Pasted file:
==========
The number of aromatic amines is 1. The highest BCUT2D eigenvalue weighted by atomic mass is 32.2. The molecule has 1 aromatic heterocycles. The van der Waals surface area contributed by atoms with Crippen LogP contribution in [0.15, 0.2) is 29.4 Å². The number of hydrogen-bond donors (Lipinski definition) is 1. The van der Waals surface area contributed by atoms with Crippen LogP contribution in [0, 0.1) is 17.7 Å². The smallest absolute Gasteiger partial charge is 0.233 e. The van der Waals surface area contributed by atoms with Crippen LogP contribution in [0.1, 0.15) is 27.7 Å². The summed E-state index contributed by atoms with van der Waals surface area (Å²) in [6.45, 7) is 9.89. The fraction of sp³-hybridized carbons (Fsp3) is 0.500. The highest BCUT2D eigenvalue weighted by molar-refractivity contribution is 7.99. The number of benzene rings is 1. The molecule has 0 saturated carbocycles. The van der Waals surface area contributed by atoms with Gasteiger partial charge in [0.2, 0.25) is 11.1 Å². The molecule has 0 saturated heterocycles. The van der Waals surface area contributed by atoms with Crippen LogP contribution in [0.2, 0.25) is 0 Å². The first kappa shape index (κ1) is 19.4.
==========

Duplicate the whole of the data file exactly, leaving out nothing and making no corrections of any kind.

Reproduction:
The number of aromatic amines is 1. The highest BCUT2D eigenvalue weighted by atomic mass is 32.2. The molecule has 1 aromatic heterocycles. The van der Waals surface area contributed by atoms with Crippen LogP contribution in [0.15, 0.2) is 29.4 Å². The number of hydrogen-bond donors (Lipinski definition) is 1. The van der Waals surface area contributed by atoms with Crippen LogP contribution in [0, 0.1) is 17.7 Å². The smallest absolute Gasteiger partial charge is 0.233 e. The van der Waals surface area contributed by atoms with Crippen LogP contribution in [0.1, 0.15) is 27.7 Å². The summed E-state index contributed by atoms with van der Waals surface area (Å²) in [6.45, 7) is 9.89. The fraction of sp³-hybridized carbons (Fsp3) is 0.500. The highest BCUT2D eigenvalue weighted by molar-refractivity contribution is 7.99. The number of benzene rings is 1. The molecule has 0 saturated carbocycles. The van der Waals surface area contributed by atoms with Gasteiger partial charge in [0.2, 0.25) is 11.1 Å². The molecule has 0 saturated heterocycles. The van der Waals surface area contributed by atoms with Crippen LogP contribution in [0.2, 0.25) is 0 Å². The first kappa shape index (κ1) is 19.4.